Jason Karolak at McKenzie Fine Art

View from Orchard Street into McKenzie Fine Art
Every week seems to bring a new gallery to the Lower East Side, but Orchard Street is my favorite for the sheer number of interesting galleries. McKenzie Fine Art is one of my enduring favorites, recently transplanted from 25th Street. This show is up through March 17.
In his large paintings displayed in the main gallery space, Karolak pulls you into his visual webs, cubicular orgies of analogous color that suggest the containments of architecture or conversely, mathematical depictions of cosmic phenomena in the vastness of the universe. 

Untitled (P-1206), 2012, and Untitled (P-1301), 2013, both oil on canvas, 85 x 75 inches

Here, a panorama of the opposite wall that stretches into the middle gallery. From right to left: Untitled (P-1205), the smaller Untitled (P-1302), and Untitled (P-1207) in the distance--the latter shown below from the opposite vantage point

In the middle and back galleries, there are smaller works depicting flatter space. Here, pattern with syncopated rhythm, if not actual repetition, evokes Mondrian's paintings and Gee's Bend quilts in equal measure.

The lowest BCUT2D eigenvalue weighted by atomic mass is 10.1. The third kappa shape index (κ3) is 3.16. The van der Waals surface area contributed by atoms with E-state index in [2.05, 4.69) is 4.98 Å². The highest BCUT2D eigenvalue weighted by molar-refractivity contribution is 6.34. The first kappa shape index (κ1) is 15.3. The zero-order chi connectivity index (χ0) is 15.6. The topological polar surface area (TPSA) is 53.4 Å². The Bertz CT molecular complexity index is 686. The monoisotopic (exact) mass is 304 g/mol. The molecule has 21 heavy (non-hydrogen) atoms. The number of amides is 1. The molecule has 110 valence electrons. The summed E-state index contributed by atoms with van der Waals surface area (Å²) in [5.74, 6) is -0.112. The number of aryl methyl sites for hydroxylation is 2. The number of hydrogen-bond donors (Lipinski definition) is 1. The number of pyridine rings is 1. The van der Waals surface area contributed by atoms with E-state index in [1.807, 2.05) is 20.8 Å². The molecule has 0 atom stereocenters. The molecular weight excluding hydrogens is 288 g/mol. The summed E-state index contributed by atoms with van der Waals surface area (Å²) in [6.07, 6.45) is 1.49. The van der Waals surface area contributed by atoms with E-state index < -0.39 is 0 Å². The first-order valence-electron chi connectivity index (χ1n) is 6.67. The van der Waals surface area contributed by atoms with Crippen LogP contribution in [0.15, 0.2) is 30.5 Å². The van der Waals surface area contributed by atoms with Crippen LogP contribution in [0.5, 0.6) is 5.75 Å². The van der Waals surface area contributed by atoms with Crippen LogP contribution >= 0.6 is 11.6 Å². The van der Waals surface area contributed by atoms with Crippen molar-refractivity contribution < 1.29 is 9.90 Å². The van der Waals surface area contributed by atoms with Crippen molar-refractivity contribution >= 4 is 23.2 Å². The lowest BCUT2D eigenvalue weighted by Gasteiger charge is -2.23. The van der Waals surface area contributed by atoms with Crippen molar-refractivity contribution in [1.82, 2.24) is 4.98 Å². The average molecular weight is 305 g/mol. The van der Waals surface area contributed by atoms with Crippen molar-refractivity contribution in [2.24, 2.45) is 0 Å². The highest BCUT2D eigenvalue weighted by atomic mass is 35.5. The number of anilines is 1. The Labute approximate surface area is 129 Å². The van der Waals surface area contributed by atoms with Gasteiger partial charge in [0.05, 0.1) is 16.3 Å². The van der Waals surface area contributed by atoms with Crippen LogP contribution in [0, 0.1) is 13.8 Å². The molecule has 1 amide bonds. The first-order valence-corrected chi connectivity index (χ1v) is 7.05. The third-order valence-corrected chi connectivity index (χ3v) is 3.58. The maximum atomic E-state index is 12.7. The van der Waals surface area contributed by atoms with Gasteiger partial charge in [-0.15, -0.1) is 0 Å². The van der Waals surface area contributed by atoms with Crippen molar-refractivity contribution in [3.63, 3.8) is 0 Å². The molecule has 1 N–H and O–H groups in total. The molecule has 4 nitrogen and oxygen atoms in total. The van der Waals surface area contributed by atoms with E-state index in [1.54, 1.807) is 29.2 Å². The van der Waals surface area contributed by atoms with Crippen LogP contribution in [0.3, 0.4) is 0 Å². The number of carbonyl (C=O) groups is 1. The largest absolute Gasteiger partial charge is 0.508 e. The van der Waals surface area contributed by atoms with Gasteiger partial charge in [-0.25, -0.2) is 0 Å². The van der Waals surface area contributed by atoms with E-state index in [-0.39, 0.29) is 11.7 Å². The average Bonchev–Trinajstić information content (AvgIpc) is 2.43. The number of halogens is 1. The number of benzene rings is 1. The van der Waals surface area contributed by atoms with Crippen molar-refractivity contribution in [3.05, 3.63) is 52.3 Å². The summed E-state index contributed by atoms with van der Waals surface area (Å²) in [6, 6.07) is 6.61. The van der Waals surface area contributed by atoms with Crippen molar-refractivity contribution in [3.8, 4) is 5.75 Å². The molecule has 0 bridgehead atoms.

View looking toward the back of the gallery

Untitled (P-1102), 2011, 16 x 14 inches
Untitled (P-1210), 2012, 15 x 13 inches
All are oil on linen
Below: Untitled (P-1101), 2011, 16 x 13 inches

If you have come here looking for information about Artifact Gallery, please know that I know nothing about the gallery--only that I saw, liked and wrote about one show there. But apparently the gallery is using my blog as a reference as it promotes an exhibition package that involves payment to show.

Given the number of artists who contact galleries each day with presentation packages, it is highly unusual for a serious New York City gallery to send out letters proposing solo exhibitions to artists it doesn't know. Please do not email me to ask about this gallery. I know nothing about it. Typically, however, the artist/gallery relationship is this: the artist shows; the gallery sells. Each party receives 50 percent of the sale. If the artist is requested or required to pay money up front, that arrangement is known as a pay-to-show gallery or a vanity gallery.)

As always I would urge artists to do their due diligence, which might include talking to the artists who have shown there--ask for a list of past exhibitions--rather than emailing an art blogger who walked in off the street to look at a show there.
Good luck!


annell4 said...

Thanks so much for a wonderful post!!!

Christine Sauer said...

Thank you for sharing. I appreciate getting a taste of the NY artscene since I can't be there. It's fun to discover new artists work thru your this work!

nola Zirin said...

Thanks for posting, your blog is very appreciated and inspiring to fellow painters.

Anonymous said...

Artifact is not a serious gallery. It's a vanity gallery operated by unfair people. Just run away!